FIG. 6 is a cross-section as indicated in FIG. 5.

FIG. 7 is a cross-section as indicated in FIG. 5.

FIG. 8 is a cross-section as indicated in FIG. 5.

FIG. 9 is another preferred design of the safety pin.

FIG. 10 is another preferred design of the safety pin.


FIG. 1 shows a top down view of a safety trailer hitch system of the present invention wherein a towing vehicle 200 is oriented on the left of FIG. 1 and a towed vehicle 202, such as a trailer, is oriented on the right of FIG. 1. FIG. 1 illustrates the system as the towed vehicle 202 is brought to the towing vehicle 200 for hookup. The system includes a safety pin 12 inserted through a radial hole 14 of a hitch ball 16 which is permanently or temporarily mounted on the towing vehicle 200. Preferably, the hitch ball 16 is removably mounted to a hitch mount 17 which is connected to a receiver tube 18. The receiver tube 18 slides inside a receiver hitch 20, which has become standard equipment on many vehicles now on the market. The receiver tube 18 is preferably secured to the receiver hitch 20 by a shear pin 22.

An electrical cable 24 is mounted to the receiver hitch 20 and the cable 24 is in turn electrically coupled to the safety pin 12. As previously described, pins of the prior art, if such pins are included in a hitch at all, are typically attached to a trailer coupler 26 which extends forward of the towed vehicle 202.

Also coming from the safety pin 12 is a pair of electrical wires 28 and 30, which complete an electric circuit 32 including a battery 34 (preferably the battery of the towing vehicle 200), an audible alarm such as a beeper 36, and a visible alarm such as a warning light 38. The warning beeper 36 and the light 38 are preferably located in the driver's compartment of the towing vehicle 200.

As previously described, FIG. 1 shows the system in its stowed position prior to hookup of the towing and towed vehicles. As the towed vehicle is brought to the towing vehicle for hookup, a locking coupler sleeve 40 is retracted and a ball lock 42 is open. The coupler sleeve 40 in its retracted position covers a pin-receiving hole 44 in the tongue part of the coupler 26. Opening the ball lock 42 permits the trailer coupler 26 to engage the hitch ball 16 in the conventional manner. Also, in order to fit the ball lock over the hitch ball 16, the pin 12 must be withdrawn from the hole 14, as further described below.

Referring now to FIG. 2, the safety pin 12 is shown inserted in the radial hole 14 in the hitch ball 16. The pin 12 consists of a shaft 46 which fits through the radial hole 14 and a hollow head 48 which remains outside of the hole. The head 48 includes a cover plate 50 and a grommet compression ring 52 held onto the cover plate 50 by a plurality of fasteners 90. The head further includes a grommet 54 which seals a microswitch 56 inside the hollow head 48.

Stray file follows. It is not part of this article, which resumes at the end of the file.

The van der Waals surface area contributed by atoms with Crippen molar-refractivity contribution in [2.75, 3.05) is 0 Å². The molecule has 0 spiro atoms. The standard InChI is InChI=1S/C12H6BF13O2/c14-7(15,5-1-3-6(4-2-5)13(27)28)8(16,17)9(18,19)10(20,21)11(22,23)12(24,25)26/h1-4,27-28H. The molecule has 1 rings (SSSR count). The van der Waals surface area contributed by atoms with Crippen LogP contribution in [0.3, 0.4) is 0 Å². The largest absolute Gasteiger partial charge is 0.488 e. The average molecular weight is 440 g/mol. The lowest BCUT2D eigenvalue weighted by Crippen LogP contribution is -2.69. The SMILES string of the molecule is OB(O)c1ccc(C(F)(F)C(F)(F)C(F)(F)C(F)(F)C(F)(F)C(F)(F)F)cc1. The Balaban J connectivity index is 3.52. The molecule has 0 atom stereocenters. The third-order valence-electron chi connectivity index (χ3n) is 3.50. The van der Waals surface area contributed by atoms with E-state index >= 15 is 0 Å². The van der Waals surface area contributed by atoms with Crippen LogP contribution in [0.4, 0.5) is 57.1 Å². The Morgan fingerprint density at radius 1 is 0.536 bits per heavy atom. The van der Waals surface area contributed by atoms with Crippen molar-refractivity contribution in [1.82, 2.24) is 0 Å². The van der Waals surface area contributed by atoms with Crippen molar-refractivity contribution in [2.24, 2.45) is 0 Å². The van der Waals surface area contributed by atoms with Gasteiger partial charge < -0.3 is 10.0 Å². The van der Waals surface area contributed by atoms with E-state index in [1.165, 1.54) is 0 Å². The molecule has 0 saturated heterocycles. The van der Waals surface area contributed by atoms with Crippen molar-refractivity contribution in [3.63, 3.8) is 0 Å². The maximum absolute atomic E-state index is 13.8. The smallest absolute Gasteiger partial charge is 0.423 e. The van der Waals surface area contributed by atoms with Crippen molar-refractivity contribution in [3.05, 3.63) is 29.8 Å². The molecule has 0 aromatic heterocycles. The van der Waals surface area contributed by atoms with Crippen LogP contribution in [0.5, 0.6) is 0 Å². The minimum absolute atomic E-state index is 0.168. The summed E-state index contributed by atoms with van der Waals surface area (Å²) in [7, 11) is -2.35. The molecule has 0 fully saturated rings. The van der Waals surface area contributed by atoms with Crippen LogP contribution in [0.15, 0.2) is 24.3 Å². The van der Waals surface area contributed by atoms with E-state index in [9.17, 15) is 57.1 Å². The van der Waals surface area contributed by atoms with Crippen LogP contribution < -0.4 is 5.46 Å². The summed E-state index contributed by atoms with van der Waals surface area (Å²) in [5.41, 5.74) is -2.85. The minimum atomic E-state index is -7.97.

The shaft 46 includes a spring-loaded latching arm 58 to securely yet releasably retain the shaft within the radial hole. A leaf spring 60 assists in securely holding the shaft in the hole and also serves as part of the circuit 32 at the microswitch 56.

As previously described, the cable 24 is electrically coupled to the pin 12, and FIG. 2 shows the cable 24 secured to the body 48. The other end of the cable 24 is connected to the receiver hitch 20, as shown in FIG. 1. The wires 28 and 30 run from the micro switch 56 through grommet 54 to circuit 32. The microswitch 56 is normally closed, but its contacts are held in an open position by the contact of leaf spring 60, when the leaf spring is pressed against microswitch 56. This is the case whenever pin 12 is inserted in any properly sized hole, such as the radial hole 14 in the ball 16 or the hole 44 in the tongue 26 or a hole 66 in the receiver hitch 20. The hole 66 is used as a storage location for the pin 12 when the receiver tube 18 with the ball 16 has been removed from the towing vehicle. The pin 12 must be removed from the hole 66 before the receiver tube 18 can be installed into the towing vehicle.

FIG. 3 illustrates the hitch hooked up for towing operations. In FIG. 3, the pin 12 has been pulled out of the hole 14 in the ball 16 and the trailer coupler has been placed over the ball 16. However, the ball lock 42 has not yet been operated and the locking sleeve 40 has not been moved to secure the lock 42. So, the pin 12 can not be placed into the hole 44 and thus the leaf spring 60 of the pin 12 is not depressed. In this condition, the micro switch 56 is in its normally closed position and the circuit 32 is complete. A complete circuit actuates the beeper 36 and the light 38, warning the operator, that the hitching process has not been completed and the safety lock 42 and the sleeve 40 have not been moved into place.